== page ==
Salaries for special advisers are negotiated individually in relation to their previous earnings, and are confidential. They are, however, normally paid on a special advisers' salary spine of 34 points ranging from £19,503 to £67,609 or, in some cases, at a rate appropriate to a relevant civil service grade. Appointments are non-pensionable, and the salary spine reflects this.
Mr. Redmond: To ask the Prime Minister if he will set out the considerations which led the Cabinet Secretary not to interview Mohamed Al- Fayed in his investigations into allegations of improper behaviour by Government Ministers.
The Prime Minister: The Crown Appointments Commission is a standing commission of the General Synod of the Church of England. Its membership is set out on page 38 of the current edition of the "Church of England Year Book", a copy of which is available in the Library of the House.
The Prime Minister [holding answer 25 November 1994]: The utility regulators' role is to promote competition and operate price caps in areas of monopoly. Within this framework it is for each company and its shareholders to exercise control of board membership, pay and conditions.
(2) if he will make a statement regarding the letter of 13 November to the Treasury Solicitor from a constituent of the hon. Member for Woolwich, a copy of which was forwarded to the citizens charter unit; and what assessment he has made of the conformity of Her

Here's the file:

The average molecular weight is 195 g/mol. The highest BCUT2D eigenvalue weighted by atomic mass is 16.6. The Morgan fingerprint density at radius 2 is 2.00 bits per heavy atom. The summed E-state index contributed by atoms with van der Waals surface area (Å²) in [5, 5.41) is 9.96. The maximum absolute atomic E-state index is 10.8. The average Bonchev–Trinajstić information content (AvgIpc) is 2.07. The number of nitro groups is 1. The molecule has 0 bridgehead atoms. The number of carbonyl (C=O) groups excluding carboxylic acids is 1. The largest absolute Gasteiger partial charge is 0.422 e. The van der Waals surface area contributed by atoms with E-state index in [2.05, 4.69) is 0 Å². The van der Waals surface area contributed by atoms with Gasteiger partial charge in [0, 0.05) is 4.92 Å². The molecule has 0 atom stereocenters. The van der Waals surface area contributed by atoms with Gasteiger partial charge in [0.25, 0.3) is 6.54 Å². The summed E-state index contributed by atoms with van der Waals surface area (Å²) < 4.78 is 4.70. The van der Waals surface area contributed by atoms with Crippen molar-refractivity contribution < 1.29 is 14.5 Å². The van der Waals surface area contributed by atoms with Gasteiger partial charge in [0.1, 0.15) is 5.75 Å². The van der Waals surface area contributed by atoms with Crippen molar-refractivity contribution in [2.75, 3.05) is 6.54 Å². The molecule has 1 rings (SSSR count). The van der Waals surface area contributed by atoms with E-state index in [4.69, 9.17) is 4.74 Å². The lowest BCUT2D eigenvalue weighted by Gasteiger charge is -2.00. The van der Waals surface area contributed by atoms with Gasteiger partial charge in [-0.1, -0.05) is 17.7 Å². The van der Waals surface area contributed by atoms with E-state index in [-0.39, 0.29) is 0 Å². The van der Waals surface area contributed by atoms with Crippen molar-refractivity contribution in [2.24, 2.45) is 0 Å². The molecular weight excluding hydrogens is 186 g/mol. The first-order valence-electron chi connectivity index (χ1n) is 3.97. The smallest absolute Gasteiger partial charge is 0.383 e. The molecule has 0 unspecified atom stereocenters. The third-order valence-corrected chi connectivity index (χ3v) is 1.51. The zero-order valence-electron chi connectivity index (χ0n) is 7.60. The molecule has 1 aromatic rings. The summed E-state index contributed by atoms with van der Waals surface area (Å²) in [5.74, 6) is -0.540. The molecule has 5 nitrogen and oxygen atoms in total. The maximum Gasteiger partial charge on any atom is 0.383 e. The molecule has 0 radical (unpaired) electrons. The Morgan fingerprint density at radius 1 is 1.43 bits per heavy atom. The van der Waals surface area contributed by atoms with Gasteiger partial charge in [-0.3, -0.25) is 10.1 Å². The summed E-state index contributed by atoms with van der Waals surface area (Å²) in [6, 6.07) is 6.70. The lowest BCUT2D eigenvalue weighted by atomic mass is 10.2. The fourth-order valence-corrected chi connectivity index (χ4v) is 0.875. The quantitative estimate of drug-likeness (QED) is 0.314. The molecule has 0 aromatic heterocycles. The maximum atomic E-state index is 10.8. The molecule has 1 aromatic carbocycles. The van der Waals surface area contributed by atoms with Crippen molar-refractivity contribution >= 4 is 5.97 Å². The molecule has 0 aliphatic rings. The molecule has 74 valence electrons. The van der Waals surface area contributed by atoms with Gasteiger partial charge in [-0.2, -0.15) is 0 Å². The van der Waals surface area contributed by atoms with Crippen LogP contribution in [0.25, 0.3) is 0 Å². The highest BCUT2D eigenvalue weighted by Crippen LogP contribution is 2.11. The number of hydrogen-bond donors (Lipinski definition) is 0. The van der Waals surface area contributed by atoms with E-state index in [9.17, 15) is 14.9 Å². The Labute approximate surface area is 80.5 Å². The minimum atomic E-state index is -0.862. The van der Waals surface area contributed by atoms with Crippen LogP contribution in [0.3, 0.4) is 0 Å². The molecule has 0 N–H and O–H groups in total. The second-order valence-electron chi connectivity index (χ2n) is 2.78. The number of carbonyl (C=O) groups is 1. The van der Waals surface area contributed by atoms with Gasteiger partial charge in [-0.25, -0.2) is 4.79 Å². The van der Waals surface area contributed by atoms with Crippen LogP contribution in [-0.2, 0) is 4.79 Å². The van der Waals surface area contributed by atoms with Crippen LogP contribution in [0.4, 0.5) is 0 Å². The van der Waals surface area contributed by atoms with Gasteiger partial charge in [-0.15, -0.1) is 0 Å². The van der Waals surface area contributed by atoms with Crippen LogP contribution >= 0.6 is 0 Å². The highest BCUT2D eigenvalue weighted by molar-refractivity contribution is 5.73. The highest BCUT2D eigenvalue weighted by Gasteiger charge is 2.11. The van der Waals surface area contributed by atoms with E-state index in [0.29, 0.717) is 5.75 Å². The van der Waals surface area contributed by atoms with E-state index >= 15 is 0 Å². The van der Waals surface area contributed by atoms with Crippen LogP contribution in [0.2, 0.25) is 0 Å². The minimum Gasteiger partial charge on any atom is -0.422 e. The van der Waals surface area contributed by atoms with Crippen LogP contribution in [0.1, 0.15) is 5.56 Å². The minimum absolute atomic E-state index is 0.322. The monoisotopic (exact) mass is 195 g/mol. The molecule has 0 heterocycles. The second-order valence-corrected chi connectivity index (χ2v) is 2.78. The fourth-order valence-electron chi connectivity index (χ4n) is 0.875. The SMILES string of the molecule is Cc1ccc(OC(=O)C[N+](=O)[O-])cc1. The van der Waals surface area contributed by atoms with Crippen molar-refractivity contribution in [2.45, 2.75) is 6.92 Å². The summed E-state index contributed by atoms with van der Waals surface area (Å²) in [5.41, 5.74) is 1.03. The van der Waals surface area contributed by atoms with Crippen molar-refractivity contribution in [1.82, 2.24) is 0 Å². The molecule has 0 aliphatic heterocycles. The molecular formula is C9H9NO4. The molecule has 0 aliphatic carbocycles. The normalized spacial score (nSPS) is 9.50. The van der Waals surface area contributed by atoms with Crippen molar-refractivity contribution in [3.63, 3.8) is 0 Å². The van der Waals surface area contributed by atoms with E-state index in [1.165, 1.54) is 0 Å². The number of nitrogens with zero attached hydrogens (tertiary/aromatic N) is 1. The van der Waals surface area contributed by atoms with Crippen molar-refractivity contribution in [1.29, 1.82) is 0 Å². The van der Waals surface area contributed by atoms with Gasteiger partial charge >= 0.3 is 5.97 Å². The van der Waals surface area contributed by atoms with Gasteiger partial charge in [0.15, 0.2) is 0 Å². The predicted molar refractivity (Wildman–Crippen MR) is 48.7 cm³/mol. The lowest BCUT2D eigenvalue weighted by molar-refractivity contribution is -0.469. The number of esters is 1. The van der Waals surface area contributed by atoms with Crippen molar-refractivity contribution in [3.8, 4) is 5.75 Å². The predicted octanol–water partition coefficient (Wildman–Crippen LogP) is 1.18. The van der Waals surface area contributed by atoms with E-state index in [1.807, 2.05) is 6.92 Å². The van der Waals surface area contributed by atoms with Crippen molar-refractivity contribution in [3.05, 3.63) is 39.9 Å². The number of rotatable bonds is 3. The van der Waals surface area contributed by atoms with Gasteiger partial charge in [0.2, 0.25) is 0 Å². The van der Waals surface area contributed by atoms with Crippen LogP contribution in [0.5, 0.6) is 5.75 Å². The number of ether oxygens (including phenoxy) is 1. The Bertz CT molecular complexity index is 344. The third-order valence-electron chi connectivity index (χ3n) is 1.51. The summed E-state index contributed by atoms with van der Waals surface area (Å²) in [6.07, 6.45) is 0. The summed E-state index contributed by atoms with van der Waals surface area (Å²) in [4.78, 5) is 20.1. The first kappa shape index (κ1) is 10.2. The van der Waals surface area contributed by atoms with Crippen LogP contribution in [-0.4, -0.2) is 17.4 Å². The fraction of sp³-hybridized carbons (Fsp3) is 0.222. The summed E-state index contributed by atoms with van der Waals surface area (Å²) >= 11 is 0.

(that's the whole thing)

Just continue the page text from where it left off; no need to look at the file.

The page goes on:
Column 484Majesty's Government's action in this case with the spirit of the citizens charter.
Mr. Robert G. Hughes: Mr. Hernandez Purnell has been a frequent correspondent with Government Departments about the purchase of both his and his son's property by the Department of Transport. He has written over 400 letters to the Department of Transport alone. Further correspondence in which Mr. Hernandez Purnell himself has inquired about the role of the citizens charter in his complaint has been answered by officials from the citizens charter unit, and letters from the hon. Member of 3 and 22 September 1993 concerning Mr. Hernandez Purnell were replied to on 30 September 1993 by the then Chancellor of the Duchy of Lancaster.
The citizens charter and the citizens charter unit have only an indirect role in Mr. Hernandez Purnell's dispute with the Department of Transport. The role of the citizens charter unit is to work with Departments in developing their services in line with the principles of the citizens charter, and to encourage good practice in doing this. When members of the public write to the citizens charter unit, the unit tries to ensure that a prompt, full and clear reply is sent. Ultimately, however, it is the responsibility of individual public sector organisations, including Government Departments, to ensure that their services are delivered to charter standards. Where--as in Mr. Hernandez Purnell's case-- correspondence from a member of the public concerns a dispute about departmental policy which is also the subject of legal proceedings, it is not the role of the citizens charter unit to act as an intermediary.